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Potentially life-threatening emergency
Necrotizing enterocolitis
Other Resources UpToDate PubMed
Potentially life-threatening emergency

Necrotizing enterocolitis

Contributors: Amirah Khan MD, Eric Ingerowski MD, FAAP, Christine Osborne MD
Other Resources UpToDate PubMed

Synopsis

Necrotizing enterocolitis (NEC) is a serious, life-threatening, acute inflammatory disease of the intestinal wall that can range in severity from intestinal mucosal damage to full-thickness intestinal wall necrosis with resultant perforation. NEC is more prevalent in premature infants, with incidence inversely related to gestational age and birth weight. While NEC is most common in infants weighing less than 1000 grams, it may also affect full-term infants. Typically, in premature infants, NEC presents in the second or third week of life and is more common in formula-fed infants, while NEC in full-term infants presents in the first 3 days of life. Prematurity and breastfeeding are 2 risk factors for the development of NEC. Mortality from NEC ranges from 15%-30% and is inversely proportional to gestational age and birth weight.

Symptoms include vomiting, diarrhea, high residual feed volume, rectal bleeding, and abdominal distension characterized by increased abdominal girth or abdominal wall erythema. Systemic signs such as apnea, lethargy, respiratory failure, thermostability, and hypotension are also possible. Abdominal x-ray may show dilated loops of bowel consistent with ileus, pneumatosis intestinalis, or pneumoperitoneum in the case of perforation. Diagnosing NEC as soon as possible to allow for prompt medical management is key. The Bell staging criteria can be used to classify the severity of illness, but management is based on clinical presentation.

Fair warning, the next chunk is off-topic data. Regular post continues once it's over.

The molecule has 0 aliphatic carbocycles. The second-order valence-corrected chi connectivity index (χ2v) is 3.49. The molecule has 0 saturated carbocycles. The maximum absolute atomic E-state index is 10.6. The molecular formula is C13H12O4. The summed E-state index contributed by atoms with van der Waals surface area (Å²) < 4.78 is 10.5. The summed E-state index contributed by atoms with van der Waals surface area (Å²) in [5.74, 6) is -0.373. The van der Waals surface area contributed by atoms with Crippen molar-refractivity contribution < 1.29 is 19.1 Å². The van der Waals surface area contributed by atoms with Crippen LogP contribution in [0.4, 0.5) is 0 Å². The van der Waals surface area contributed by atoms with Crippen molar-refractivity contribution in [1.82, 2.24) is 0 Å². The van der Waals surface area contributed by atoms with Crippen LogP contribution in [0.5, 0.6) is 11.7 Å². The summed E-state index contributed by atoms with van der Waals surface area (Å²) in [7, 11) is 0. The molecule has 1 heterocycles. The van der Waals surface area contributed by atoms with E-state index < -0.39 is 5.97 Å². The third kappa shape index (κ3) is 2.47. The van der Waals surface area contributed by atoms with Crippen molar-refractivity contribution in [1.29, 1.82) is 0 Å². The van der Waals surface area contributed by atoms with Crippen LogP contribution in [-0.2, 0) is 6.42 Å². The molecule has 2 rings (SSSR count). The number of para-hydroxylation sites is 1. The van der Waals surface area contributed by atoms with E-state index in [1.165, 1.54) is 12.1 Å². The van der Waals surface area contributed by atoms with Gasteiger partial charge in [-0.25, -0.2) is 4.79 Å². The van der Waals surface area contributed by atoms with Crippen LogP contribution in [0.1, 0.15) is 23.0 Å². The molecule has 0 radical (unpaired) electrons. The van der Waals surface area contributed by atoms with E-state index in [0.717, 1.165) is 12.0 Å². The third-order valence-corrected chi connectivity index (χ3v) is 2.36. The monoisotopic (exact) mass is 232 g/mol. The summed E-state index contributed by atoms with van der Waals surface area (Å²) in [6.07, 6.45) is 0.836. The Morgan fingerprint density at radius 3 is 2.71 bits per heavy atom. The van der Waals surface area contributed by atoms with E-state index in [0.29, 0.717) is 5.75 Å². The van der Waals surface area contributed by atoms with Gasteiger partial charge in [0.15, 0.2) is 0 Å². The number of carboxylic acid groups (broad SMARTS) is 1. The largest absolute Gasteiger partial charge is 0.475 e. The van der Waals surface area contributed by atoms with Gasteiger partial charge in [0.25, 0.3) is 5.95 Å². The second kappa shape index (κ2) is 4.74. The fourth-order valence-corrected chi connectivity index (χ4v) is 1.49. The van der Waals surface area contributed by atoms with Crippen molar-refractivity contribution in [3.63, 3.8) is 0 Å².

If NEC is suspected, enteral feeds should be suspended and evaluation for NEC should commence.

Emergent Care / Stabilization: Initial stabilization measures should address the standard airway, breathing, and circulation (ABC). Enteral feeds should be immediately stopped and a Replogle tube placed. If apnea, respiratory distress, or hypoxia are present, intubation and mechanical ventilation may be required. Hypotension must be immediately addressed with fluid resuscitation and pressor support if needed. Transfer to a neonatal intensive care unit (NICU), if not already there, and consult pediatric surgery in severe cases of NEC or bowel perforation.

Codes

ICD10CM:
P77.9 – Necrotizing enterocolitis in newborn, unspecified

SNOMEDCT:
2707005 – Necrotizing enterocolitis in fetus OR newborn

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Differential Diagnosis & Pitfalls

Best Tests

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Management Pearls

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Therapy

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Drug Reaction Data

Below is a list of drugs with literature evidence indicating an adverse association with this diagnosis. The list is continually updated through ongoing research and new medication approvals. Click on Citations to sort by number of citations or click on Medication to sort the medications alphabetically.

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References

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Last Updated:05/09/2022
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Potentially life-threatening emergency
Necrotizing enterocolitis
Necrotizing enterocolitis (Stage IA) : Fatigue, Vomiting, Abdominal distension, Apnea, Heme+ stool
Copyright © 2022 VisualDx®. All rights reserved.